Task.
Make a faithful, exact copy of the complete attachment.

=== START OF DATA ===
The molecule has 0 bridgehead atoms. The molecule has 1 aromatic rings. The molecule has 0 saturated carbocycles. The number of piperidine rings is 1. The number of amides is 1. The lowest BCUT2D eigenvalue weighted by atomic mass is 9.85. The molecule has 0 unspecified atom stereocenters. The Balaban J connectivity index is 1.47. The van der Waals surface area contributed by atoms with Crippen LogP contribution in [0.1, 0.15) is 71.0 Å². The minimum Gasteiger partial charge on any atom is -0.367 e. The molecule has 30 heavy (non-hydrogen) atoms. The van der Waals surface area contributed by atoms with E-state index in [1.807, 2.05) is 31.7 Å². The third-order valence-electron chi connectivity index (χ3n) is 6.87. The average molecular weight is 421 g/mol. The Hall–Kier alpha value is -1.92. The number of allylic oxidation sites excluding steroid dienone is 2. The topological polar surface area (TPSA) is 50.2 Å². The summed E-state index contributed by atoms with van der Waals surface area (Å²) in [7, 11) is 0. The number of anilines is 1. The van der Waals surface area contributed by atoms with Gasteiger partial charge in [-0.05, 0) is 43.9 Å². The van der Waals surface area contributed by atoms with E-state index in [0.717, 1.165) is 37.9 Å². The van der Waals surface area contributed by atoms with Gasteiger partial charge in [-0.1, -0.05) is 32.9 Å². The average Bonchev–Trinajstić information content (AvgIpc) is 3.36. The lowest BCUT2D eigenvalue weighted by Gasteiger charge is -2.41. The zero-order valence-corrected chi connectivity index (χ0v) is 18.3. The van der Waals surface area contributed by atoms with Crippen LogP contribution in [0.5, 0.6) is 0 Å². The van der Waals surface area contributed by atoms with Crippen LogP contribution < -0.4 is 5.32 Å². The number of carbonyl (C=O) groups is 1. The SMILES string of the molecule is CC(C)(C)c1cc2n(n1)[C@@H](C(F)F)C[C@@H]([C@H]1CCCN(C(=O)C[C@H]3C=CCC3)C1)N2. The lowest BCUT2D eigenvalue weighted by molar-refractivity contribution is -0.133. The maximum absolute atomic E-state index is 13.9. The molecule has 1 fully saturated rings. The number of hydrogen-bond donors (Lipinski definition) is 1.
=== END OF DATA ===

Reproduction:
The molecule has 0 bridgehead atoms. The molecule has 1 aromatic rings. The molecule has 0 saturated carbocycles. The number of piperidine rings is 1. The number of amides is 1. The lowest BCUT2D eigenvalue weighted by atomic mass is 9.85. The molecule has 0 unspecified atom stereocenters. The Balaban J connectivity index is 1.47. The van der Waals surface area contributed by atoms with Crippen LogP contribution in [0.1, 0.15) is 71.0 Å². The minimum Gasteiger partial charge on any atom is -0.367 e. The molecule has 30 heavy (non-hydrogen) atoms. The van der Waals surface area contributed by atoms with E-state index in [1.807, 2.05) is 31.7 Å². The third-order valence-electron chi connectivity index (χ3n) is 6.87. The average molecular weight is 421 g/mol. The Hall–Kier alpha value is -1.92. The number of allylic oxidation sites excluding steroid dienone is 2. The topological polar surface area (TPSA) is 50.2 Å². The summed E-state index contributed by atoms with van der Waals surface area (Å²) in [7, 11) is 0. The number of anilines is 1. The van der Waals surface area contributed by atoms with Gasteiger partial charge in [-0.05, 0) is 43.9 Å². The van der Waals surface area contributed by atoms with E-state index in [0.717, 1.165) is 37.9 Å². The van der Waals surface area contributed by atoms with Gasteiger partial charge in [-0.1, -0.05) is 32.9 Å². The average Bonchev–Trinajstić information content (AvgIpc) is 3.36. The lowest BCUT2D eigenvalue weighted by Gasteiger charge is -2.41. The zero-order valence-corrected chi connectivity index (χ0v) is 18.3. The van der Waals surface area contributed by atoms with Crippen LogP contribution in [0.5, 0.6) is 0 Å². The van der Waals surface area contributed by atoms with Crippen LogP contribution < -0.4 is 5.32 Å². The number of carbonyl (C=O) groups is 1. The SMILES string of the molecule is CC(C)(C)c1cc2n(n1)[C@@H](C(F)F)C[C@@H]([C@H]1CCCN(C(=O)C[C@H]3C=CCC3)C1)N2. The lowest BCUT2D eigenvalue weighted by molar-refractivity contribution is -0.133. The maximum absolute atomic E-state index is 13.9. The molecule has 1 fully saturated rings. The number of hydrogen-bond donors (Lipinski definition) is 1.